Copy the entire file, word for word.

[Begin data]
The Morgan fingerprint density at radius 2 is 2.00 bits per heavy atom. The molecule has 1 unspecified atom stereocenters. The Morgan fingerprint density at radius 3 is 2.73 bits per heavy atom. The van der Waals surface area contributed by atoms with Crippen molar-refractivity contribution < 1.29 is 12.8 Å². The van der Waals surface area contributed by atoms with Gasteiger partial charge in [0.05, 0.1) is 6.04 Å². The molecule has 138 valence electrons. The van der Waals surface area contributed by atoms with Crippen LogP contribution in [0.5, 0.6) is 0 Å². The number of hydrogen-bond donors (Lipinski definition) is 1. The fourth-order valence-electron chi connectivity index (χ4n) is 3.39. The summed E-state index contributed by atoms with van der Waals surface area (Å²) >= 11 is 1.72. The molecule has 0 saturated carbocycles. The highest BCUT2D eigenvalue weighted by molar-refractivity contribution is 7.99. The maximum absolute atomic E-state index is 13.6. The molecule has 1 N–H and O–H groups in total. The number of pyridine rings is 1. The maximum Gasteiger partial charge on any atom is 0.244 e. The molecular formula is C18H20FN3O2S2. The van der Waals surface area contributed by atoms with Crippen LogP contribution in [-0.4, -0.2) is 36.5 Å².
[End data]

The Morgan fingerprint density at radius 2 is 2.00 bits per heavy atom. The molecule has 1 unspecified atom stereocenters. The Morgan fingerprint density at radius 3 is 2.73 bits per heavy atom. The van der Waals surface area contributed by atoms with Crippen molar-refractivity contribution < 1.29 is 12.8 Å². The van der Waals surface area contributed by atoms with Gasteiger partial charge in [0.05, 0.1) is 6.04 Å². The molecule has 138 valence electrons. The van der Waals surface area contributed by atoms with Crippen LogP contribution in [0.5, 0.6) is 0 Å². The number of hydrogen-bond donors (Lipinski definition) is 1. The fourth-order valence-electron chi connectivity index (χ4n) is 3.39. The summed E-state index contributed by atoms with van der Waals surface area (Å²) >= 11 is 1.72. The molecule has 0 saturated carbocycles. The highest BCUT2D eigenvalue weighted by molar-refractivity contribution is 7.99. The maximum absolute atomic E-state index is 13.6. The molecule has 1 N–H and O–H groups in total. The number of pyridine rings is 1. The maximum Gasteiger partial charge on any atom is 0.244 e. The molecular formula is C18H20FN3O2S2. The van der Waals surface area contributed by atoms with Crippen LogP contribution in [-0.4, -0.2) is 36.5 Å².